The United Nations scrambled Friday to find fresh troops for its beleaguered Golan Heights peacekeeping force, which Russia said is in "dire straits" as it offered to help.
President Vladimir Putin said Russian troops could replace almost 380 soldiers that Austria says it will withdraw from the ceasefire zone between Israel and Syria because of the increased danger from the Syrian civil war.
But the United Nations replied that no troops from the five permanent members of the UN Security Council could take part in the UN Disengagement Observer Force (UNDOF) under the 1974 accord that set it up.
UN peacekeeping officials told emergency Security Council talks that they were trying to persuade remaining countries in UNDOF -- the Philippines and India -- not to withdraw and even to increase their contingents, diplomats said.
It is also trying to persuade Austria to slow down its withdrawal.
"I think we are in a serious situation and we need to work together to try and protect the mission from collapse," said Britain's UN ambassador Mark Lyall Grant, Security Council president for June, after the talks.
The pullout of the 377 Austrian troops will leave UNDOF with just 341 troops from the Philippines and 193 from India. Japan and Croatia have also withdrawn in recent months as battles between Syrian government and opposition forces spread into the ceasefire zone.
The Philippines has said it is considering its future in UNDOF.
Putin said Russia was ready to replace all of the Austrian troops.
"We appreciate the consideration that Russia has given to provide troops," said UN spokesman Martin Nesirky before laying out the terms of the 1974 accord that precludes Russia, the United States, France and Britain from taking part in UNDOF.
Any such move by Russia would also need the agreement of Damascus and Israel, which is increasingly worried that the Syria conflict will spill over onto its territory.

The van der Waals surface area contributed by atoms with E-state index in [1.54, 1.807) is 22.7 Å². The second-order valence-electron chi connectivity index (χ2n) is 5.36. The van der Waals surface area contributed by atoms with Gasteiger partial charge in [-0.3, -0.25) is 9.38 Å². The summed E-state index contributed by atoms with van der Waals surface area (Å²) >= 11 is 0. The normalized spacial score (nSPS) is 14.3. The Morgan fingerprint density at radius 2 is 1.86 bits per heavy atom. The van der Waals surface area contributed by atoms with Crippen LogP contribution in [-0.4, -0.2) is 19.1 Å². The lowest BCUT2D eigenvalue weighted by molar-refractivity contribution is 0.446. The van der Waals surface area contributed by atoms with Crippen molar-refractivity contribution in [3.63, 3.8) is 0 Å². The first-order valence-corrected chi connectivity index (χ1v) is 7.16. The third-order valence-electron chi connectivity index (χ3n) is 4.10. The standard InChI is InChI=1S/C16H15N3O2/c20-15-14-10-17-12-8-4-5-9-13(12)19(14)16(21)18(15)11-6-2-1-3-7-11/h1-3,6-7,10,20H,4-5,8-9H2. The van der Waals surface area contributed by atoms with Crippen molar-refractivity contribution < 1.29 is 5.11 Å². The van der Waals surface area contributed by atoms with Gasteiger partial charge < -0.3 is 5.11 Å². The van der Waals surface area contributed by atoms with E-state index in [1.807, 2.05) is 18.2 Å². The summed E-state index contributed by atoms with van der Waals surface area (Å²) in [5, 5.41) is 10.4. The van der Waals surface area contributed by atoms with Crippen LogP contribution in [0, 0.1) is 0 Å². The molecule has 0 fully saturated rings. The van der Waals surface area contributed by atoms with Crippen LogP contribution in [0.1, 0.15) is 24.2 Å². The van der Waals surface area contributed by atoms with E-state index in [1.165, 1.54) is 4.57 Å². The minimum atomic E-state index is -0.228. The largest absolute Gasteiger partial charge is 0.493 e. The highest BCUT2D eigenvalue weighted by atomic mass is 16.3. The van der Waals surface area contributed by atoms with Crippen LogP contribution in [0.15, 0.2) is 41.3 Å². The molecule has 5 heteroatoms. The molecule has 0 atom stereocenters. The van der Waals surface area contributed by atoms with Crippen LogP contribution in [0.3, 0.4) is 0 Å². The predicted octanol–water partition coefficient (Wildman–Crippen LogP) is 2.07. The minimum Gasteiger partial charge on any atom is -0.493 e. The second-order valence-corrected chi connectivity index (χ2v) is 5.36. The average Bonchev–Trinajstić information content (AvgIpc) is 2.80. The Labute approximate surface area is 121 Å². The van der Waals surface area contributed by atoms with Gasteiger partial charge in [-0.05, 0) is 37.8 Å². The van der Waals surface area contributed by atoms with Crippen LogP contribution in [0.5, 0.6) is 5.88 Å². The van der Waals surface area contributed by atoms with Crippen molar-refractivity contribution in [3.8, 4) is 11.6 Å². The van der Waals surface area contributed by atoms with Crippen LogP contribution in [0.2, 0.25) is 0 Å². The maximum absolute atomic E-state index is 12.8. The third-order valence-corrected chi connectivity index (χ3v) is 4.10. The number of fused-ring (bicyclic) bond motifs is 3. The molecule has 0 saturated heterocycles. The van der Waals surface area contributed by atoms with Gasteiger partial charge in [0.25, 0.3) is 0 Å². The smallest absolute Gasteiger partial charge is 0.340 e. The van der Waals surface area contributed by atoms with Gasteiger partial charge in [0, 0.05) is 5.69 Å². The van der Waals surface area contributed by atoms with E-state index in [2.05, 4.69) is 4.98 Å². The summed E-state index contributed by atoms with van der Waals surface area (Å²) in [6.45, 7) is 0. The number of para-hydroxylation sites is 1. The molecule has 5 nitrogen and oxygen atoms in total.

Russian Foreign Minister Sergei Lavrov spoke to UN leader Ban Ki-moon about Putin's offer on Friday. Russia's UN ambassador Vitaly Churkin explained the offer to the Security Council.
Churkin said the United Nations should rethink the ban on troops from the major powers in the UN force.
He said the ceasefire accord to halt the 1973 war between Syria and Israel "was signed 39 years ago at the height of Cold War and the whole context of the war of '73. Now the context is completely different and UNDOF seems to be in dire straits," said Churkin.
"We are offering essentially to rescue UNDOF," he added.
UN peacekeeping chief Herve Ladsous said that discussions with troop contributing countries are being held to find a replacement for the Austrian contingent.
UN officials said, on condition of anonymity, that they were in talks with at least one other country on top of Russia. They also hoped to get UNDOF back to its maximum permitted level of 1,250 troops.
British ambassador Lyall Grant said that UNDOF was in a "dangerous" position but the Security Council considered it crucial for the mission to stay.
He said that the UN peacekeeping department was looking for new contributors and for existing countries to increase their contingents.
At the same time, the UN was "trying to persuade the Austrians to slow down their departure from the theater and dissuade any other troop contributors from withdrawing troops."
The Security Council is due to renew the UNDOF mission for another year in June and Lyall Grant said its mandate could be strengthened to help the very lightly armed troops defend themselves.